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Thursday, March 4, 2021

Tuition cuts in the works for next year

Republicans in the state Senate are proposing a bill that could possibly lower college tuition by 25 percent at state universities and colleges.

Senate Bill 5954 outlines a plan beginning in the 2015-16 academic year, tuition for in-state residents that would not be more than the set percentage of the average annual income, which is currently $52,635.

Screen Shot 2015-04-10 at 12.34.44 AM
Cost of educating a student per year. Grey boxes represent what students pay in tuition, and black boxes represent what the state pays. The white dotted line represents a 5.8 percent increase in net tuition paid per student. // Data from University Planning and Budgeting. Graph illustrated by Max Singler.

If the bill passes, Western’s tuition for in-state residents would drop to 10 percent of average state income, making it $5,400 a year by 2016-17, more than $2,000 less than current tuition.

The state House Democrats have also proposed a bill for higher education. SHB 1238 would freeze tuition costs and ensure that tuition is no greater than 10 percent of the state’s family median income, according to the bill report.

Western President Bruce Shepard said the university praises both the Republican and Democrat approaches and the university looks forward to addressing access to quality.

“High school graduation rates are flat, but more and more of those high school graduates are coming from families with more limited means,” Shepard said. “That creates a real train wreck with the higher tuition that has been established.”

Shepard explained that between the 2003-04 academic year and the 2012-13 year, state appropriation per student dropped by about 31 percent.

Western is depending more on tuition funding and less funding from the state, he said.

Gov. Jay Inslee is proposing a bill that would cut tuition costs without creating backfill — additional funds would not be needed to subsidize the deficit of cuts.

“In the House budget there was adequate backfill for freezing tuition, there was not in the governor’s budget and I have been quite critical of that,” Shepard said.

If tuition is cut without appropriate backfill, Western would not be able to pay faculty and have the same current class sizes, Shepard said.

As a result, students would have a lesser chance of graduating on time due to a decreased chance of getting into the classes they need on time.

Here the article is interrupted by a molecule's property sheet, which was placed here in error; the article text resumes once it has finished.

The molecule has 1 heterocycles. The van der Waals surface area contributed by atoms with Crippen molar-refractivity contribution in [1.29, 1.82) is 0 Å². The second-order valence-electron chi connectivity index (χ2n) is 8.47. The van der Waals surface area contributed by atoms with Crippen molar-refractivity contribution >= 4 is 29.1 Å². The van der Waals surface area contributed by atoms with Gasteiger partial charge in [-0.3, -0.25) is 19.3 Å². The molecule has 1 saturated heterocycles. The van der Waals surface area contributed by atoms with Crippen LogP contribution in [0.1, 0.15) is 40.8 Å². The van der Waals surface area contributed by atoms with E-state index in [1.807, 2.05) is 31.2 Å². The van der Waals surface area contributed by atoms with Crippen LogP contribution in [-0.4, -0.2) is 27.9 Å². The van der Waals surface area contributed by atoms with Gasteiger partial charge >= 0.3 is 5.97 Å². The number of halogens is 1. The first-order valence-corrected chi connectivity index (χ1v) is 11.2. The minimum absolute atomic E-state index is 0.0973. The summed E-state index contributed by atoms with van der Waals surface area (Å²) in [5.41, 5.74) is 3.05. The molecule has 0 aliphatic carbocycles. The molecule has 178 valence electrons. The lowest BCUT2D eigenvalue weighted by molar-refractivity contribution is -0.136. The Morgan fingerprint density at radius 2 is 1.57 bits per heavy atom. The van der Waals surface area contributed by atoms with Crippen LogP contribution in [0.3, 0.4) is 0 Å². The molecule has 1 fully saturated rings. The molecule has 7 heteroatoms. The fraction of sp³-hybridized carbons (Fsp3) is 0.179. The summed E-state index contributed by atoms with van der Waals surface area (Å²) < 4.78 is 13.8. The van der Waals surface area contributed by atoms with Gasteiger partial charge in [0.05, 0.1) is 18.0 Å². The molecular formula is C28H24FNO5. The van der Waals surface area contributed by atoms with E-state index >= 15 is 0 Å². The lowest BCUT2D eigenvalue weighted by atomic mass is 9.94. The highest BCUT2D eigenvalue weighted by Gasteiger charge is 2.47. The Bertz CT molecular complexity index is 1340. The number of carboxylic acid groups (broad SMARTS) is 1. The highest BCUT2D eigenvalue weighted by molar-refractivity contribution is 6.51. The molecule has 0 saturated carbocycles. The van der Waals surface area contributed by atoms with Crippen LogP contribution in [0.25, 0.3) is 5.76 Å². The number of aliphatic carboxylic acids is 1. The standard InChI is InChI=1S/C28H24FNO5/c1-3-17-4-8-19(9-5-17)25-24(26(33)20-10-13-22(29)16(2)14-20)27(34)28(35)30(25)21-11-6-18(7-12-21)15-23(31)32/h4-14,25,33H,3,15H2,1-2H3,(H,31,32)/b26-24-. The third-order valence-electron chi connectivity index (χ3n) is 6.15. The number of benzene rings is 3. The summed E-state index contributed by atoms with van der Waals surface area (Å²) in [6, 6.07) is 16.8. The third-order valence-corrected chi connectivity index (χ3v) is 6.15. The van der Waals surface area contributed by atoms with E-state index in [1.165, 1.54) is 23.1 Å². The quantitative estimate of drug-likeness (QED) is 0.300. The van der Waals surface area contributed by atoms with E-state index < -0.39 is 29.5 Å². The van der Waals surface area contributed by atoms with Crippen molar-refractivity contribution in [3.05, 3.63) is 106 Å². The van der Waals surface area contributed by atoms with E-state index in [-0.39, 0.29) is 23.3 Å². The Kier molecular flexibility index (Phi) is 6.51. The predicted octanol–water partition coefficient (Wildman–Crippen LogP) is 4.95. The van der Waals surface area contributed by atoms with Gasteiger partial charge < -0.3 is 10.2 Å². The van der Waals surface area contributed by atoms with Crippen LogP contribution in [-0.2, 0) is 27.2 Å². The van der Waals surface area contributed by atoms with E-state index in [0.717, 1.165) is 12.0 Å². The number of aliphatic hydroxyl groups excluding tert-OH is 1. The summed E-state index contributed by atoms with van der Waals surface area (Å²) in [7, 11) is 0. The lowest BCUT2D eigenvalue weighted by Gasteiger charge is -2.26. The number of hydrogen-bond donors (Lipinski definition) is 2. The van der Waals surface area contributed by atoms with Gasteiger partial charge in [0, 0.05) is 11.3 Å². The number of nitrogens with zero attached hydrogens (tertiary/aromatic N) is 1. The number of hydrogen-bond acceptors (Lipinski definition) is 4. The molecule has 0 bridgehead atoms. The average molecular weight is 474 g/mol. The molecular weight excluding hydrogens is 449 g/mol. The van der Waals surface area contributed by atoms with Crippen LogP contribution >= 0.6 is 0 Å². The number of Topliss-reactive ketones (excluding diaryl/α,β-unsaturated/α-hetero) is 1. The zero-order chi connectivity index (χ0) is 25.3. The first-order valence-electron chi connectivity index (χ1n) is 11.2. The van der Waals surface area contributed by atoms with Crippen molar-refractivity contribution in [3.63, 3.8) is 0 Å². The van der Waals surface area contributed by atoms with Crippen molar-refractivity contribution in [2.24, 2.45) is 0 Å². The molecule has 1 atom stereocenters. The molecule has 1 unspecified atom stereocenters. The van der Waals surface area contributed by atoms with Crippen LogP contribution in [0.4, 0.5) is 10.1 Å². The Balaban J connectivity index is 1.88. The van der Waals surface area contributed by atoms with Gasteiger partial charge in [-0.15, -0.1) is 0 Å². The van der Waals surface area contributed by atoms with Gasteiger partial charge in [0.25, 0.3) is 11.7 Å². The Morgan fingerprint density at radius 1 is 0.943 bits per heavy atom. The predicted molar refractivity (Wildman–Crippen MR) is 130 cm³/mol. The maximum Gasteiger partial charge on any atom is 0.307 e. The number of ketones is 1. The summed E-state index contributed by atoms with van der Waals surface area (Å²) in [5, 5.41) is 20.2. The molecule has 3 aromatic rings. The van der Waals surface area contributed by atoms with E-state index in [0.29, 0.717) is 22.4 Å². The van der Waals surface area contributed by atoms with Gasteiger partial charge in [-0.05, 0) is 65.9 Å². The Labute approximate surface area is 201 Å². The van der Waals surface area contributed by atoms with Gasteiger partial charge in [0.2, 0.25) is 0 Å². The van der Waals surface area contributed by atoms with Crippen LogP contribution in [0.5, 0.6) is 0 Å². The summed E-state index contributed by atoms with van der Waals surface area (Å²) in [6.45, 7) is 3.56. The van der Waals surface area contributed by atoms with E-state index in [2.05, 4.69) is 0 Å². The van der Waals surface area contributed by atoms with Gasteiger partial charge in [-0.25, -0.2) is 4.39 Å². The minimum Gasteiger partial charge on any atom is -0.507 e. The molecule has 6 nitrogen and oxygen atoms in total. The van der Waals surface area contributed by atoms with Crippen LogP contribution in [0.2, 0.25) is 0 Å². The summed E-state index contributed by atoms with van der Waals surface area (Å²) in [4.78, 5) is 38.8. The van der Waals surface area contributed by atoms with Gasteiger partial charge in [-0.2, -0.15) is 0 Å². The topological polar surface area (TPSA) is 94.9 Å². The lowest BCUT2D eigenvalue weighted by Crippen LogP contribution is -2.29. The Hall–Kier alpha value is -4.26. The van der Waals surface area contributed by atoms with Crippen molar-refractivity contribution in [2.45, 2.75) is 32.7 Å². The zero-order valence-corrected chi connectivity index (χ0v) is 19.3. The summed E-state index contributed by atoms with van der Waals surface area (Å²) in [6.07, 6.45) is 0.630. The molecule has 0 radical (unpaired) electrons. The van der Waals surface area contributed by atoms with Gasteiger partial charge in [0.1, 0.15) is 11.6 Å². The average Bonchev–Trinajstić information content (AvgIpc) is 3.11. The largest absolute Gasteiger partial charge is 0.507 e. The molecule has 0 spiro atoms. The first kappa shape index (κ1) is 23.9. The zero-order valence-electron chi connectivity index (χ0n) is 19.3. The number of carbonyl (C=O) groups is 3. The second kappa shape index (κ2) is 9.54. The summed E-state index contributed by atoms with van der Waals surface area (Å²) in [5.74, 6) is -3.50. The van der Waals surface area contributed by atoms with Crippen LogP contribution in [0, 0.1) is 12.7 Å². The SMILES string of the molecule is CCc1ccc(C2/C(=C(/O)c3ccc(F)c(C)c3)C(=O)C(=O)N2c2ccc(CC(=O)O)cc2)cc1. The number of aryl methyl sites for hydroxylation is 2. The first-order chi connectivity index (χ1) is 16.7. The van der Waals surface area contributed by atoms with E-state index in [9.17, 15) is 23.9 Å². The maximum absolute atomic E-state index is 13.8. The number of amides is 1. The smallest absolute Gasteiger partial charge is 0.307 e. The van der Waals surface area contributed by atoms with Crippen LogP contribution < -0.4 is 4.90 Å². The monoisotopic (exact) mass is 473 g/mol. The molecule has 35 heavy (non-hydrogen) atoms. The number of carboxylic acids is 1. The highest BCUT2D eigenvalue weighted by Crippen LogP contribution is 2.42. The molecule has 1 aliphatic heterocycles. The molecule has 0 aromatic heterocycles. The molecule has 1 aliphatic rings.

“Even going up one-tenth of one year on average for graduation time would be millions of dollars out of student’s pockets [if there is no backfill],” Shepard said. “That is the tradeoff we have to focus on.”

Like many students, senior Julia Shimanskiy said she would not be able to afford college tuition without scholarships and financial aid.

Shimanskiy said she will be graduating with a lot of student loans and doesn’t have time to work during the academic year with her major.

“Even with FAFSA and grants I still wouldn’t be able to afford going to school unless I was working in the summer,” Shimanskiy said.

Higher education representatives for SB 5954 expressed their thoughts on the bill for the Staff Summary of Public Testimony.

Western Director of Government Relations Becca Kenna-Schenk, testified as “other” during the public hearing for SB 5954 in the Senate Higher Education Committee, according to Kenna-Schenk in an email.

This means Western neither supported nor opposed the legislation, Kenna-Schenk said.

“While this bill addresses the unfair split between tuition and state support, it does not increase overall investment in higher education, which the state desperately needs,” according to the testimony Kenna-Schenk was involved in.

An agreement on the final budget could be decided on in the coming weeks. However, there is a chance the governor will call for a Special Session if the House and Senate are unable to come to an agreement, Kenna-Schenk said.

“I think in the end we are going to be successful because the legislature has finally gotten the message that higher education is one lever it has got to build brighter futures for everybody,” Shepard said.

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